The 2012-13 NBA season was unlike any that the Los Angeles Lakers have experienced in their recent history. A team that looked talented, experienced and deep fell apart physically and emotionally as the franchise only just crept into playoffs before getting swept by the San Antonio Spurs. Expectations are extremely low heading into the 2013-14 season. It appears that the success or failure of this roster will once again come down to Kobe Bryant and what he is able to achieve coming back from a serious Achilles tendon injury.
Of course that’s a first major hurdle for a 35-year old who has been remarkably durable during one of the greatest careers that the NBA has ever seen. Bryant’s ability and determination to play through pain, and at a high standard, is of the like that is perhaps near unique. Despite having played more than 45,000 regular season minutes and 8,000 minutes, Bryant still averaged nearly 40 minutes per game last year and almost single-handedly led a flagging team into a playoff spot that looked extremely unlikely for much of the year.
The departure of Dwight Howard from the roster during the offseason leaves Bryant as the clear and undisputed star player on this roster. There are no more heir apparent players in this group. This is Kobe’s team and they will live and die based on how well he is able to defy age and continuing scoring and defending at an elite level.
The good news for Lakers’ fans is that if Bryant is able to come back reasonably close to the October 29 season opener against the Los Angeles Clippers, then there is still perhaps reason to be optimistic about this team’s playoff chances (even if a championship bid is completely out of the question). The Howard experiment, which always felt doomed to fail, is over and that can only be a good thing for the future of this franchise.
Meanwhile, there is reason to be optimistic that the team’s other two key veterans Steve Nash and Pau Gasol will be healthier this season and should find their role. There will be no reason in 2013-14 for head coach Mike D’Antoni to not utilize Gasol’s strong and versatile offensive game. Nash will have a full training camp (plus last year’s experience) to find his role more effectively on this team both when Bryant is and is not in the line-up.
The rest of the line-up may not represent the sort of depth that LA has been used to in the past, but it isn’t as bad as many have suggested. Nick Young is a shooter who should fit in with D’Antoni’s style of offense, while Steve Blake, Jordan Farmer and Jodie Meeks offer solid depth in the back-court. Jordan Hill and Chris Kaman provide solid options in support of Gasol on the front court, and this team has some young players with length to work with in its rotation with Wesley Johnson and possibly even Ryan Kelly likely to see minutes.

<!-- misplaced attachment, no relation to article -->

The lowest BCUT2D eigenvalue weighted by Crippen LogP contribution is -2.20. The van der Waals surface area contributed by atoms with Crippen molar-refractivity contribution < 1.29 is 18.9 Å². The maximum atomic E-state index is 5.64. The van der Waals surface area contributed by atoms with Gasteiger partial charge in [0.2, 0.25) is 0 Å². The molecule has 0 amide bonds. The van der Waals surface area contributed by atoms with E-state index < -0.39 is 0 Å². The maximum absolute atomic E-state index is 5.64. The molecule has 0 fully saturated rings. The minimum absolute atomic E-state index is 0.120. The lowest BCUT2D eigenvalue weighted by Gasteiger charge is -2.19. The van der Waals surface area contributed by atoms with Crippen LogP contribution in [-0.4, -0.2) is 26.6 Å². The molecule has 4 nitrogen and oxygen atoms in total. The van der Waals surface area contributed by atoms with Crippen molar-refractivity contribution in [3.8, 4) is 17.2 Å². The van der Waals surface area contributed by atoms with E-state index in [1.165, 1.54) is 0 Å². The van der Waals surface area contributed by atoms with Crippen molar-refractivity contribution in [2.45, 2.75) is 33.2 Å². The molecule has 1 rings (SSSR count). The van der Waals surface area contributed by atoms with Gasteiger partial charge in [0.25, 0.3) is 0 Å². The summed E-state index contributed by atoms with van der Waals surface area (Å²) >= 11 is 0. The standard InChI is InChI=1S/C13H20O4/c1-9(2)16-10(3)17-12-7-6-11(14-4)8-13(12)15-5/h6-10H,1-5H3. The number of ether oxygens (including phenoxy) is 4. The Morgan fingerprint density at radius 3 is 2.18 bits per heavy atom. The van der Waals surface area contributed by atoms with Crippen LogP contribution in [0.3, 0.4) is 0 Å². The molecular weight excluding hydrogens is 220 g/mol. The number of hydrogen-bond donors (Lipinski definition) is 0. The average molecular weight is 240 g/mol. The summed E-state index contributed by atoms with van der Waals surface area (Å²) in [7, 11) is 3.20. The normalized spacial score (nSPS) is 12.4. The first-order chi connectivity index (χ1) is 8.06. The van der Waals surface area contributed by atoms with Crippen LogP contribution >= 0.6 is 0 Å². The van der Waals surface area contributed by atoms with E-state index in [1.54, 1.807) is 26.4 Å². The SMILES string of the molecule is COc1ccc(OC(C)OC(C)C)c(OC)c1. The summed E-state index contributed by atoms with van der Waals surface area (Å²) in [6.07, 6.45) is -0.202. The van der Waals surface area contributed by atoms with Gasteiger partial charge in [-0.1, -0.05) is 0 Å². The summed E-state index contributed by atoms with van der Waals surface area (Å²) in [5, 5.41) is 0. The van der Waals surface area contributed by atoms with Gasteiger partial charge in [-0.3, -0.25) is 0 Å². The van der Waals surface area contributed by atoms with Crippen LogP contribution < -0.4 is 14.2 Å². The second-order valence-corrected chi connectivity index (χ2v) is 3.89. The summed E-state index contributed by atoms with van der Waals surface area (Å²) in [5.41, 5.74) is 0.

The idea that this team will do much worse than last year’s disappointing group doesn’t seem so likely on closer inspection. There have definitely been worse seventh/eighth seeds and the experience on the roster can only be an advantage. Health was a major problem in 2012-13 and will be a concern again this year, but it’s possible to argue that just a little more luck in that department will give the Lakers a great chance of making a seventh straight playoff appearance. That may not be the standard in LA, but it’s worth remembering that this franchise has missed the postseason just twice since 1976.
It’s also worth mentioning that there isn’t a tremendous amount for Lakers’ fans to get excited about besides another season with Bryant. This isn’t similar to 2004-05 when the team struggled after Shaquille O’Neal’s departure, but ultimately knew that Bryant would be the face of the organization for several more seasons. There are no obvious successors on this current roster and there are some doubts about the financial feasibility of paying and even ability to attract major free agents next summer.
For now the success and failure of the Lakers remains in Kobe Bryant’s hands. That’s not a bad place to be. Bryant is a remarkable force driven and determined to win like few others. However, he is also 35 and is coming off the first major injury of his career. He hasn’t been armed with a serious title contender for 2013-14, but he has the still big responsibility of keeping them relevant and attractive for a possible final run at another title the following season. It’s definitely still Bryant or bust for the Lakers.